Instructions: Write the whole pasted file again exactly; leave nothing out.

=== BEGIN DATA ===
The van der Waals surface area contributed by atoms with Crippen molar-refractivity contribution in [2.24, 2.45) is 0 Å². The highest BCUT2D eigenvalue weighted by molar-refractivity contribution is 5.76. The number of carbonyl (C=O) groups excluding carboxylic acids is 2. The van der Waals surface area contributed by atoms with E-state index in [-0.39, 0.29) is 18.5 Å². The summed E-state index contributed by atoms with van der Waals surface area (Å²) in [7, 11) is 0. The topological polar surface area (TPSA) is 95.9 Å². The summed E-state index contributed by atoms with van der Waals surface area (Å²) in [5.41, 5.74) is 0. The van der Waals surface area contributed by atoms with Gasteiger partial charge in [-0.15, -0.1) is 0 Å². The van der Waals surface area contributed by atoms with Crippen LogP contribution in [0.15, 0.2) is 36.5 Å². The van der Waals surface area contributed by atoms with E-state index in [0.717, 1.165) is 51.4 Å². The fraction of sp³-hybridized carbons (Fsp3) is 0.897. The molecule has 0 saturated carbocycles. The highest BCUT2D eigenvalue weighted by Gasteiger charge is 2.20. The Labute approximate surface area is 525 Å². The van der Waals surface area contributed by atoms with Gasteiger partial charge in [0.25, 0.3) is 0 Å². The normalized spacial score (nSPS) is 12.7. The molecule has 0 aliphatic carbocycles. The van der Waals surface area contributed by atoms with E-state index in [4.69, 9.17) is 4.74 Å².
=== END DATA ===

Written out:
The van der Waals surface area contributed by atoms with Crippen molar-refractivity contribution in [2.24, 2.45) is 0 Å². The highest BCUT2D eigenvalue weighted by molar-refractivity contribution is 5.76. The number of carbonyl (C=O) groups excluding carboxylic acids is 2. The van der Waals surface area contributed by atoms with E-state index in [-0.39, 0.29) is 18.5 Å². The summed E-state index contributed by atoms with van der Waals surface area (Å²) in [7, 11) is 0. The topological polar surface area (TPSA) is 95.9 Å². The summed E-state index contributed by atoms with van der Waals surface area (Å²) in [5.41, 5.74) is 0. The van der Waals surface area contributed by atoms with Gasteiger partial charge in [-0.15, -0.1) is 0 Å². The van der Waals surface area contributed by atoms with Crippen LogP contribution in [0.15, 0.2) is 36.5 Å². The van der Waals surface area contributed by atoms with E-state index in [0.717, 1.165) is 51.4 Å². The fraction of sp³-hybridized carbons (Fsp3) is 0.897. The molecule has 0 saturated carbocycles. The highest BCUT2D eigenvalue weighted by Gasteiger charge is 2.20. The Labute approximate surface area is 525 Å². The van der Waals surface area contributed by atoms with Gasteiger partial charge in [0.25, 0.3) is 0 Å². The normalized spacial score (nSPS) is 12.7. The molecule has 0 aliphatic carbocycles. The van der Waals surface area contributed by atoms with E-state index in [4.69, 9.17) is 4.74 Å².